George Fink’s Alberta Cardium producer, Bonterra Energy Corp. (BNE), added six cents to $6.80 on 526,000 shares, after releasing its 2019 guidance. It is aiming to produce 12,600 to 13,200 barrels of oil equivalent a day on a budget of $57-million to $77-million. This is largely in line with what investors had expected. Put more bluntly, investors were not expecting much and they did not get much. The 2019 production target of 12,600 to 13,200 barrels is not particularly impressive next to Bonterra’s actual 2018 production of 13,200 barrels a day, which just barely met guidance of 13,200 to 13,500 barrels a day. Bonterra has kept its production fairly steady around the 13,000-barrel-a-day mark for the last five years, calling it evidence of a “conservative and consistent operational approach.” Where Bonterra stood out was its generous dividend. This was as high as 30 cents a month in 2014, a year in which Bonterra reached a high of around $66. Unfortunately, both the dividend and the stock have since plummeted. The monthly dividend was most recently chopped to one cent from 10 cents on Nov. 29, 2018, sending Bonterra’s stock that day down to $7.46 from $8.26. It has since edged down even further to $6.80.
Bonterra still has friends among analysts. Scotia Capital’s Patrick Bryden praised the “flexible” 2019 budget and noted that the company could manage to get its produc tion al l the way up t o 14,000 barrels a day by the end of the year. He kept his “sector perform” rating (equivalent to neutral — not a buy, not a sell) and his price target of $9. Meanwhile, Canaccord Genuity analyst Anthony Petrucci said the budget should allow Bonterra to complete its capital program, pay for its newly reduced dividend and pay down some of its net debt (which was $328.5-million as of Sept. 30, 2018, compared with a current market cap of $227-million). Mr. Petrucci even speculated that Bonterra “will look to increase the dividend again should oil prices improve.” He kept his “hold” rating and his price target of $7.50.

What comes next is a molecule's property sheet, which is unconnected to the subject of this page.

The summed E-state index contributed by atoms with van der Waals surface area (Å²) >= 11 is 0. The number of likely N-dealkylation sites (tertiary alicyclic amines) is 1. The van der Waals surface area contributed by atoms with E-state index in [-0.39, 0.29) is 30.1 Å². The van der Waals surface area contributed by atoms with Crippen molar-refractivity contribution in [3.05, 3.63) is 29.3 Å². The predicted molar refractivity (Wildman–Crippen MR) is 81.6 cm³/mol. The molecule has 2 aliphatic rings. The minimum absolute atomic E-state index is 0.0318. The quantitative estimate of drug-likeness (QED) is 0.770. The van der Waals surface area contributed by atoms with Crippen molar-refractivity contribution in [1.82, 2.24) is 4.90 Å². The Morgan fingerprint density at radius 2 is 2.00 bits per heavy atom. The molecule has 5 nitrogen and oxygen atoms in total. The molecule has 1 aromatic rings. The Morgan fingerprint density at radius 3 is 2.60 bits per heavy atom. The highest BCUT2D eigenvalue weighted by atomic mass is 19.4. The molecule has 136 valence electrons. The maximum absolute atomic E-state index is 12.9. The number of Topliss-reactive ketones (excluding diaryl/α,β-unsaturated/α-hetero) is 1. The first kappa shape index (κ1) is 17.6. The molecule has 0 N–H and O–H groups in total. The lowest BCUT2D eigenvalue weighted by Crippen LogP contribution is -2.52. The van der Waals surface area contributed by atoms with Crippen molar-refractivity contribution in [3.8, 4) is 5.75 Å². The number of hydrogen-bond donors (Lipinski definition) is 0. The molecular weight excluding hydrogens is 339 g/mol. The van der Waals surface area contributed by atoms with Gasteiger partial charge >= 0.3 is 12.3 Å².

Down toward the bottom, Craig Hansen’s Alberta- and North Dakota-focused Zargon Oil and Gas Ltd. (ZAR) added half a cent to four cents on 984,100 shares, after completing a shares-for-debt settlement with the holders of nearly $42-million in debentures. The former debentureholders now own 428.8 million of Zargon’s 459.8 million shares. Previously, the share count was just 30.9 million. The investors who used to own all of those shares now own less than 7 per cent of Zargon.
Zargon is hoping that the elimination of the debentures will give the company a fresh start. Six and a half years ago when it issued the debentures, it was trading at around $13 (or 325 times its current share price) and it had an intriguing new promotion in the form of the Little Bow project in Alberta. That fizzled out when the project failed to produce as hyped, and Zargon was unable to come up with a new promotion to rouse investors’ interest. Instead, it put itself up for sale in August, 2015. It was then trading at just above $2. Forty-one months and a 98-per-cent share price drop later, the review is still in progress. With any luck, it will draw some fresh interest now that the overhang of Zargon’s debentures has been removed.